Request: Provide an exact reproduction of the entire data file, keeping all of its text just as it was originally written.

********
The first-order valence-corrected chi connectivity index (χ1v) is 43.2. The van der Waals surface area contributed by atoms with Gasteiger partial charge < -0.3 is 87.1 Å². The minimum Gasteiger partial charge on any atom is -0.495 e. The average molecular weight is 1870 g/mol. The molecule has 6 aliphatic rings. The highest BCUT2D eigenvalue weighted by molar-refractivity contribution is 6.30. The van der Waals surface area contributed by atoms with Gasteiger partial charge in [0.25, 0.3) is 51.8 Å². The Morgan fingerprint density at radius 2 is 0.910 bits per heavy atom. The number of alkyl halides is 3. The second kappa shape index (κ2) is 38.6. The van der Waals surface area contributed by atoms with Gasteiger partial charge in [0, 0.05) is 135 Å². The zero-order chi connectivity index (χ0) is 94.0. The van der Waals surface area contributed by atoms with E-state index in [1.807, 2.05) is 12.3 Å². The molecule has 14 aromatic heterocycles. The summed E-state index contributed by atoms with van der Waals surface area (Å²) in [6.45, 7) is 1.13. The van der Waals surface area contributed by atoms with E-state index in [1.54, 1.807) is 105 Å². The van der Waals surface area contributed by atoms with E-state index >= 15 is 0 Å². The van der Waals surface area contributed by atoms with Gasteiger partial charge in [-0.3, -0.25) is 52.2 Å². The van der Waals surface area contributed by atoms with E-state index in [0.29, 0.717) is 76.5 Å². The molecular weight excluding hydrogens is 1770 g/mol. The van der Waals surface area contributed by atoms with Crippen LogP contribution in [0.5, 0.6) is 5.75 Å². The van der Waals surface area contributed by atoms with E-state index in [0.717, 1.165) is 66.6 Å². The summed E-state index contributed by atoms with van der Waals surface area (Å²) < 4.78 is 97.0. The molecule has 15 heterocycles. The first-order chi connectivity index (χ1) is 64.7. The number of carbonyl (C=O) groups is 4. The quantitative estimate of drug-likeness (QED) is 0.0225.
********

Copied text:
The first-order valence-corrected chi connectivity index (χ1v) is 43.2. The van der Waals surface area contributed by atoms with Gasteiger partial charge < -0.3 is 87.1 Å². The minimum Gasteiger partial charge on any atom is -0.495 e. The average molecular weight is 1870 g/mol. The molecule has 6 aliphatic rings. The highest BCUT2D eigenvalue weighted by molar-refractivity contribution is 6.30. The van der Waals surface area contributed by atoms with Gasteiger partial charge in [0.25, 0.3) is 51.8 Å². The Morgan fingerprint density at radius 2 is 0.910 bits per heavy atom. The number of alkyl halides is 3. The second kappa shape index (κ2) is 38.6. The van der Waals surface area contributed by atoms with Gasteiger partial charge in [0, 0.05) is 135 Å². The zero-order chi connectivity index (χ0) is 94.0. The van der Waals surface area contributed by atoms with E-state index in [1.807, 2.05) is 12.3 Å². The molecule has 14 aromatic heterocycles. The summed E-state index contributed by atoms with van der Waals surface area (Å²) in [6.45, 7) is 1.13. The van der Waals surface area contributed by atoms with E-state index in [1.54, 1.807) is 105 Å². The van der Waals surface area contributed by atoms with E-state index >= 15 is 0 Å². The van der Waals surface area contributed by atoms with Gasteiger partial charge in [-0.3, -0.25) is 52.2 Å². The van der Waals surface area contributed by atoms with E-state index in [0.29, 0.717) is 76.5 Å². The molecular weight excluding hydrogens is 1770 g/mol. The van der Waals surface area contributed by atoms with Crippen LogP contribution in [0.5, 0.6) is 5.75 Å². The van der Waals surface area contributed by atoms with E-state index in [0.717, 1.165) is 66.6 Å². The summed E-state index contributed by atoms with van der Waals surface area (Å²) < 4.78 is 97.0. The molecule has 15 heterocycles. The first-order chi connectivity index (χ1) is 64.7. The number of carbonyl (C=O) groups is 4. The quantitative estimate of drug-likeness (QED) is 0.0225.